Also, in 1999, the city council decided to add the management of Ketchikan Public Utilities to the city manager's portfolio after having separate utility and city government managers for many years. The idea was to limit what had become numerous skirmishes between the city and utility managers in recent years.

There were many major projects during Amylon's two decades at the head of Ketchikan city government. 

On the city side there was the $50 million renovation of the medical center, the construction of the new downtown fire station and the new city library in Bear Valley. The centennial building and the Tongass Historical Museum were remodeled. There were also several city hall remodeling projects, and upgrades to Bayview Cemetery and the city landfill.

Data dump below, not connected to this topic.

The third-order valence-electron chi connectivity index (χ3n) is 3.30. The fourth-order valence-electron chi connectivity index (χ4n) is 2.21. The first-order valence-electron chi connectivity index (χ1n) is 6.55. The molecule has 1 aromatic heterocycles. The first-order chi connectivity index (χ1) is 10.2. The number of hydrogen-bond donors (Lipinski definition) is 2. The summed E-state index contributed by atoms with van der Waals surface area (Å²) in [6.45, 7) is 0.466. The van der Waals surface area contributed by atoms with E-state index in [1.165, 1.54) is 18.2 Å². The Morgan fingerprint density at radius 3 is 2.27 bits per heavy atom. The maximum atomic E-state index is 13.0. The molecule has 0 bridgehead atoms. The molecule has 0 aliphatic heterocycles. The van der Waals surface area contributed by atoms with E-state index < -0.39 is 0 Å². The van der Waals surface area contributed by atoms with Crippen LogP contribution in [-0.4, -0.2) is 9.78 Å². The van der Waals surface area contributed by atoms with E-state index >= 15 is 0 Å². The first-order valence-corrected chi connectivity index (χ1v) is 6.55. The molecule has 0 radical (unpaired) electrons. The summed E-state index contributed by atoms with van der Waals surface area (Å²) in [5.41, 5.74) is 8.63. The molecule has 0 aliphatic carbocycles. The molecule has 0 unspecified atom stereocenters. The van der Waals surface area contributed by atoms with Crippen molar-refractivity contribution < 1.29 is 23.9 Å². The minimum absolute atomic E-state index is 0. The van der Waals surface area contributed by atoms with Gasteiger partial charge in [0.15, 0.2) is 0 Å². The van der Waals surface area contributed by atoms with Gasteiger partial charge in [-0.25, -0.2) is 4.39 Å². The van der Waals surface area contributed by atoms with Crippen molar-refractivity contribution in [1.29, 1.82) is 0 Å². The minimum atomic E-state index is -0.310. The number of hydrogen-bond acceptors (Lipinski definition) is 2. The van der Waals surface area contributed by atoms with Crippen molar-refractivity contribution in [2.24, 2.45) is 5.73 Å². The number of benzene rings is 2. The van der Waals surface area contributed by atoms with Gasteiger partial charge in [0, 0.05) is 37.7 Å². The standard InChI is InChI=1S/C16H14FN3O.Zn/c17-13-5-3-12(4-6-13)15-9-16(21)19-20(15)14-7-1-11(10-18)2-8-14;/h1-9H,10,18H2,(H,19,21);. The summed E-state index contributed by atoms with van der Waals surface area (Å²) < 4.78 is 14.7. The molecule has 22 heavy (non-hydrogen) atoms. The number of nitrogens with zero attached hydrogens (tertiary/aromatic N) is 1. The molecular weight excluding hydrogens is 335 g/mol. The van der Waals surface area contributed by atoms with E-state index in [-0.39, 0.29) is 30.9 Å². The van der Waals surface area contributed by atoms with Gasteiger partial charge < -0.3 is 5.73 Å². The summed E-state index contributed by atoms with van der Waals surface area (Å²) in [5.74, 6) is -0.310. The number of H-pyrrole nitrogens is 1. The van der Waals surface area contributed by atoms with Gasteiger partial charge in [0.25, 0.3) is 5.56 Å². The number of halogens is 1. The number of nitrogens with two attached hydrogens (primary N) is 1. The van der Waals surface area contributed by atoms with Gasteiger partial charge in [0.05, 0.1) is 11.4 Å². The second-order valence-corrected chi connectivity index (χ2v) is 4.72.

Roads were a major issue and Amylon oversaw the reconstruction of Water Street Trestle and the work on numerous other city roads, as well as a few state ones in the city.

There were also public-private projects and Amylon promoted the city interests in the private company building of Berth 4 and the expansion of the Ketchikan Shipyard.

Perhaps, the biggest change to the city was creation of the port facility downtown with nearly $100 million going into the establishment and improvements of Berth's One, Two and Three and the Waterfront Promenade as well as upland developments to handle a cruise industry that went from 200,000 visitors in Amylon's first year to more than 1.3 million by 2019.

There were also major changes at KPU when Amylon was in charge.